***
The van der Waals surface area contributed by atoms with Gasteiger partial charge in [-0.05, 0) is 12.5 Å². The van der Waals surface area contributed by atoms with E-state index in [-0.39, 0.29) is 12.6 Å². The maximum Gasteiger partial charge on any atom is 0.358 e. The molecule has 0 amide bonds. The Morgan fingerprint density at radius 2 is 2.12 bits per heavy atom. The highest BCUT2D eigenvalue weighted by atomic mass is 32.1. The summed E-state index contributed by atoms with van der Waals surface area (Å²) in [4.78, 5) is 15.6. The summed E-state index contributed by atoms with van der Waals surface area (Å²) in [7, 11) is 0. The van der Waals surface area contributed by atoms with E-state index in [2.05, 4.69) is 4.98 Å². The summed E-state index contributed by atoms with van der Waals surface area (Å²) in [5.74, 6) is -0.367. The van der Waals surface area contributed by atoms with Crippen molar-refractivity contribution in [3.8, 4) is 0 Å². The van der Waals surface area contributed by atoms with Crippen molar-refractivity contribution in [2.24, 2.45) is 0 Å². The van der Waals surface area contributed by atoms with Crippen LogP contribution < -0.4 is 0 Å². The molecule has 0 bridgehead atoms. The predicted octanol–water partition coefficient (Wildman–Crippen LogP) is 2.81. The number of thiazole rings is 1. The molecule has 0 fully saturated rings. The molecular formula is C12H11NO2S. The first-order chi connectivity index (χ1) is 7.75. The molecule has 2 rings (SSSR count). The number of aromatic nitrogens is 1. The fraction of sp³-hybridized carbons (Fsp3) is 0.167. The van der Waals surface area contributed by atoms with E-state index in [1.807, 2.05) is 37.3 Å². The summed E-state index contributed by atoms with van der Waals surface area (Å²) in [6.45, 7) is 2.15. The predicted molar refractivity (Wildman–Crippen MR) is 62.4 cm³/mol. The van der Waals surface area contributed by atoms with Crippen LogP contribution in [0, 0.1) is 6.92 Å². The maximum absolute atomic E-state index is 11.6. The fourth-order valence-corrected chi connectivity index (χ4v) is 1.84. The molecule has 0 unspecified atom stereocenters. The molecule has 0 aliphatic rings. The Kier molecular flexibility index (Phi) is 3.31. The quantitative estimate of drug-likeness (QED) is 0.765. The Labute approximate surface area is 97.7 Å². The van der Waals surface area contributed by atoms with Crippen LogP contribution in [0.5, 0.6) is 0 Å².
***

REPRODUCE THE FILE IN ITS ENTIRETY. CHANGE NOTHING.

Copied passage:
The van der Waals surface area contributed by atoms with Gasteiger partial charge in [-0.05, 0) is 12.5 Å². The van der Waals surface area contributed by atoms with E-state index in [-0.39, 0.29) is 12.6 Å². The maximum Gasteiger partial charge on any atom is 0.358 e. The molecule has 0 amide bonds. The Morgan fingerprint density at radius 2 is 2.12 bits per heavy atom. The highest BCUT2D eigenvalue weighted by atomic mass is 32.1. The summed E-state index contributed by atoms with van der Waals surface area (Å²) in [4.78, 5) is 15.6. The summed E-state index contributed by atoms with van der Waals surface area (Å²) in [7, 11) is 0. The van der Waals surface area contributed by atoms with E-state index in [2.05, 4.69) is 4.98 Å². The summed E-state index contributed by atoms with van der Waals surface area (Å²) in [5.74, 6) is -0.367. The van der Waals surface area contributed by atoms with Crippen molar-refractivity contribution in [3.8, 4) is 0 Å². The van der Waals surface area contributed by atoms with Crippen molar-refractivity contribution in [2.24, 2.45) is 0 Å². The van der Waals surface area contributed by atoms with Crippen LogP contribution < -0.4 is 0 Å². The molecule has 0 bridgehead atoms. The predicted octanol–water partition coefficient (Wildman–Crippen LogP) is 2.81. The number of thiazole rings is 1. The molecule has 0 fully saturated rings. The molecular formula is C12H11NO2S. The first-order chi connectivity index (χ1) is 7.75. The molecule has 2 rings (SSSR count). The number of aromatic nitrogens is 1. The fraction of sp³-hybridized carbons (Fsp3) is 0.167. The van der Waals surface area contributed by atoms with E-state index in [1.807, 2.05) is 37.3 Å². The summed E-state index contributed by atoms with van der Waals surface area (Å²) in [6.45, 7) is 2.15. The predicted molar refractivity (Wildman–Crippen MR) is 62.4 cm³/mol. The van der Waals surface area contributed by atoms with Crippen LogP contribution in [0, 0.1) is 6.92 Å². The maximum absolute atomic E-state index is 11.6. The fourth-order valence-corrected chi connectivity index (χ4v) is 1.84. The molecule has 0 unspecified atom stereocenters. The molecule has 0 aliphatic rings. The Kier molecular flexibility index (Phi) is 3.31. The quantitative estimate of drug-likeness (QED) is 0.765. The Labute approximate surface area is 97.7 Å². The van der Waals surface area contributed by atoms with Crippen LogP contribution in [0.5, 0.6) is 0 Å².